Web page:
Over the years we have spent a lot of money in Croydon but it is just too easy for drivers to get fined there now. A leisurely day out at the Whitgift Centre with a nice lunch is a distant memory.

But is anyone at the Town Hall bothered?

Read more: Broad Green driver has 12 penalty notices dropped by council
Read more: Taking a U-turn on road measures risks a traffic accident
Read more: Residents take to the streets to protest Parsons Mead LTN

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20 Responses to I paid my LTN fine. I won’t be returning to the town centre soon

  1. Alan says:

    Great to hear, one fewer car means more room for those who really need to use cars. And there’s no need to make Croydon into Amsterdam. It just needs to catch up with other parts of London.

  2. I grew up in Croydon,, proudly watched the construction of the underpass from my school in Wellesley Road, and used to work and shop in Croydon. I no longer live in the town but visit the area several times a year. I do not go to Croydon to shop, though, I prefer Bromley. Croydon Council’s hostility to car drivers combined with the greed of NCP put me off seeing how fast the Whitgift Centre was dying and whether any interesting shops remained. Croydon is a place to go to get depressed, not to shop, and best avoided in a car.

  3. Ian Kierans says:

    I would say that there is a lot of parking available in Central Croydon. There are car parks at Centrale and the Whitgift center along with other car parks close to Dingwall road. There are quite a few on-street parking areas and also areas a short walk from the center. But these all cost money and may not be cheap. The parking meters are discriminatory and many require a mobile to pay and/or a current account. Coin ones are not always working and when broken that is it.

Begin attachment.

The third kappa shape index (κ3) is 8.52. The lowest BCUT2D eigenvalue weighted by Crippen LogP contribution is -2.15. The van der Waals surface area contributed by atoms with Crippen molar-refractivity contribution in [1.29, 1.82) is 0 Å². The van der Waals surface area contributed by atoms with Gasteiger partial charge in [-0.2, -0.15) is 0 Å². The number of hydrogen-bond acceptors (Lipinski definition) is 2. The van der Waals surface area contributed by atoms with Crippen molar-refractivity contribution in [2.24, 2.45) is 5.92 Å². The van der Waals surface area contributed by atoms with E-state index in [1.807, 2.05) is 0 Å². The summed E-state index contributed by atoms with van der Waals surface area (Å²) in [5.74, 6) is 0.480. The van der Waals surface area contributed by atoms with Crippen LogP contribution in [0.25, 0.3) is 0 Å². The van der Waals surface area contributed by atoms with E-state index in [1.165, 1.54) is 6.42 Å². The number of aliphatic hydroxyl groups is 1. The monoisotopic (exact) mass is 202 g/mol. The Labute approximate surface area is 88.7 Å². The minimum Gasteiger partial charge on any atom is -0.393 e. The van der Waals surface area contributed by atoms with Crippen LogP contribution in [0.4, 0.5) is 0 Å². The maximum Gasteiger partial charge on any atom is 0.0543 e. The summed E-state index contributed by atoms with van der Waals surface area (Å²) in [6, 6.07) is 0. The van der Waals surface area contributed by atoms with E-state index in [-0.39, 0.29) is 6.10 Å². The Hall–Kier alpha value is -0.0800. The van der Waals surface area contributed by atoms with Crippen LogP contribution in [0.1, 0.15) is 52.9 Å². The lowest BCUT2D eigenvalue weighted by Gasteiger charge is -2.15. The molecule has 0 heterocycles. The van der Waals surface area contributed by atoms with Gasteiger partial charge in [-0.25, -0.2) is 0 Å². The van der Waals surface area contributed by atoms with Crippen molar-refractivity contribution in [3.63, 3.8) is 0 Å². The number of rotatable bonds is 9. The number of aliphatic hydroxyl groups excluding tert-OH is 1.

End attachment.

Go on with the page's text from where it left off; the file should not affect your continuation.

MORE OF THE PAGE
Still to get to these areas you will run the risk of car damage, abusive road rage behavior, dangerous driving and a multitude of conflicting signage sometimes hidden by large vehicles. None of this is likely to be ever be dealt with by any enforcing authority and you are just a another victim of an administration of no prevention no enforcement cuts..

    You will also be subjected to begging, offered bizzness, drugs of choice, run the gamut of large groups of adults or kids hogging areas of pavement, have the risk of scooter or e-cycle injury and perhaps a long wait at C.U.H A&E only to find there are not many shops worth spending any money in. Yes once again no prevention and no enforcement.

    And then a week later an envelope stating you breached one of the myriad obtuse thoughtless ”rules with cameras” implemented so that a crap road design can be legally workable.